All look alike products do not perform the same even though they are making similar claims. How do you know which one to believe?
Sodium Silicates: How do you know which one to believe definitely applies to sodium silicates. Sodium silicate formulas have been around since the 1950’s and were initially used as concrete floor hardeners. Today because of their economical nature many concrete manufacturers and distributors claim sodium silicates to be effective waterproofers. Sodium silicate solutions have a place as a concrete treatment; however, their role should only be limited as concrete surface hardeners. Sodium silicate solutions perform very poorly and ineffective as waterproofing sealers since they have a limited depth of penetration and they are unable to stop or reduce hydrostatic pressure. If you want to densify your concrete a sodium silicate hardener is an excellent option; however, leave the waterproofing to one of the other methods below.
Siliconates: Siliconates are as a highly alkaline aqueous solutions that are used for water-repellent impregnation. After the water has evaporated from the sealer, siliconate reacts with atmospheric carbon dioxide to form a water-repellent surface barrier. Siliconates are good water repellent options with an excellent water bead effect.
Silicate/Siliconates: An effective waterproofing method because of the densification properties of the silicate and the hydrophobic properties of the siliconate. Typically silicates are used to harden and siliconates are used to protect from water and by combining the two a dual action product is created. The silicate component reacts with the concrete by introducing additional silicate that reacts with excess calcium hydroxide to form more CSH. This results in a denser, harder concrete surface. The siliconate applied to the concrete undergoes a two part process in which it first reacts with carbon dioxide in the air to form an active silicone resin. The silicone resin then reacts with calcium hydroxide to form a liquid repellent resin on the concrete surface and within the available capillary pores. Siliconates are sealers, not densifiers and are best used when blended with silicate to provide both densifying and sealing properties. The seal elicited is microscopic and there is no film build up on the surface which means it cannot wear off over time. An excellent option for waterproofing basements and driveways.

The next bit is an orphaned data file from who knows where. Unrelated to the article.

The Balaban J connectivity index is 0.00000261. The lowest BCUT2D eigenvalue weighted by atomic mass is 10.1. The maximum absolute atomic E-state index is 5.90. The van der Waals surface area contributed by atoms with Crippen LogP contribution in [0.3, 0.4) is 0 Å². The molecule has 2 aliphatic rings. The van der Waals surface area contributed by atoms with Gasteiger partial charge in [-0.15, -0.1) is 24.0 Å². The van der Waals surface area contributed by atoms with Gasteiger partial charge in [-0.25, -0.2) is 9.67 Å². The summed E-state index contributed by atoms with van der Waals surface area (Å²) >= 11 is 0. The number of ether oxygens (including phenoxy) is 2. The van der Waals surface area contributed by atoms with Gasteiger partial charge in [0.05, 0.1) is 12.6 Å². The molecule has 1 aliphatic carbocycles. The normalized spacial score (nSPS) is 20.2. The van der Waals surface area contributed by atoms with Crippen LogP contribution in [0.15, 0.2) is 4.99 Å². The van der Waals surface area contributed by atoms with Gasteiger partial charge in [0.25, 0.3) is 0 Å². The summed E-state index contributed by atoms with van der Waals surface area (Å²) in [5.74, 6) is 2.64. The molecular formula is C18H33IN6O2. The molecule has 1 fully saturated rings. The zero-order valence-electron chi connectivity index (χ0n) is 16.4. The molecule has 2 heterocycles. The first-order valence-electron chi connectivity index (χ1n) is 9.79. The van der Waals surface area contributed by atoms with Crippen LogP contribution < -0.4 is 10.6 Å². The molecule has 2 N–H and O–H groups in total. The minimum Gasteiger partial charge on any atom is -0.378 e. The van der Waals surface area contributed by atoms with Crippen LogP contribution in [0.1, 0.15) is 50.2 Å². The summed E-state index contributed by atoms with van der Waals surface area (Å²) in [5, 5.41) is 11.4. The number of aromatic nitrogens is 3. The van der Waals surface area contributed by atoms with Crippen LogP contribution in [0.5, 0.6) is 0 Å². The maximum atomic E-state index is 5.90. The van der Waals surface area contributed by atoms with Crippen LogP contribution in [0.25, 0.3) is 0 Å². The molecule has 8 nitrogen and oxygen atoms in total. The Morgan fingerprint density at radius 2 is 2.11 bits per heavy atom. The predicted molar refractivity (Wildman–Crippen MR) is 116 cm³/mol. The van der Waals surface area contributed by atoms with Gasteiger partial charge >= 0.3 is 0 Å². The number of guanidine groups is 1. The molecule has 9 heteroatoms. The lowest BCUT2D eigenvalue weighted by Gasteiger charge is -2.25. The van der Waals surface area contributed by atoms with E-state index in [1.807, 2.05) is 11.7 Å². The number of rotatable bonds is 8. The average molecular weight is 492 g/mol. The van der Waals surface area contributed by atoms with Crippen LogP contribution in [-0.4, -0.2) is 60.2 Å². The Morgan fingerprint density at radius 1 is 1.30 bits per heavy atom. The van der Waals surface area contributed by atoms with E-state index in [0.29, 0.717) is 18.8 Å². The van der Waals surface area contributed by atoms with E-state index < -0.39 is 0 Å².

Silanes: The main deterioration mechanism for concrete is corrosion and scaling due to deicing products. The most effective solution to protect water and salts from damaging concrete is to use a silane based sealer. Because silanes do not change the skid or slip resistance of concrete they are ideal for driving surfaces (aka driveways, bridges, roadways). Silanes penetrate deep because of their extremely small molecular size and they chemically bond with silica to form a permanent attachment of the water repellent molecule. This creates a deep hydrophobic layer that prevents water and waterborne contaminants from entering the substrate and causing premature deterioration. Silanes leave the surface with a completely invisible finish and elicit a water sheeting effect.
Siloxanes: Siloxanes have a larger size polymer and penetration is not as deep as other sealers. Unlike silanes, which require a high pH to catalyze, siloxanes are not dependent on substrate pH. Because of this, siloxanes are ideal for treating brick, stucco, and stone. Siloxanes are not commonly used as a stand alone products but to maximize their potential they are typically blended with silanes. Used as a stand alone product siloxanes may slightly darken the treated surface while also creating a water beading effect.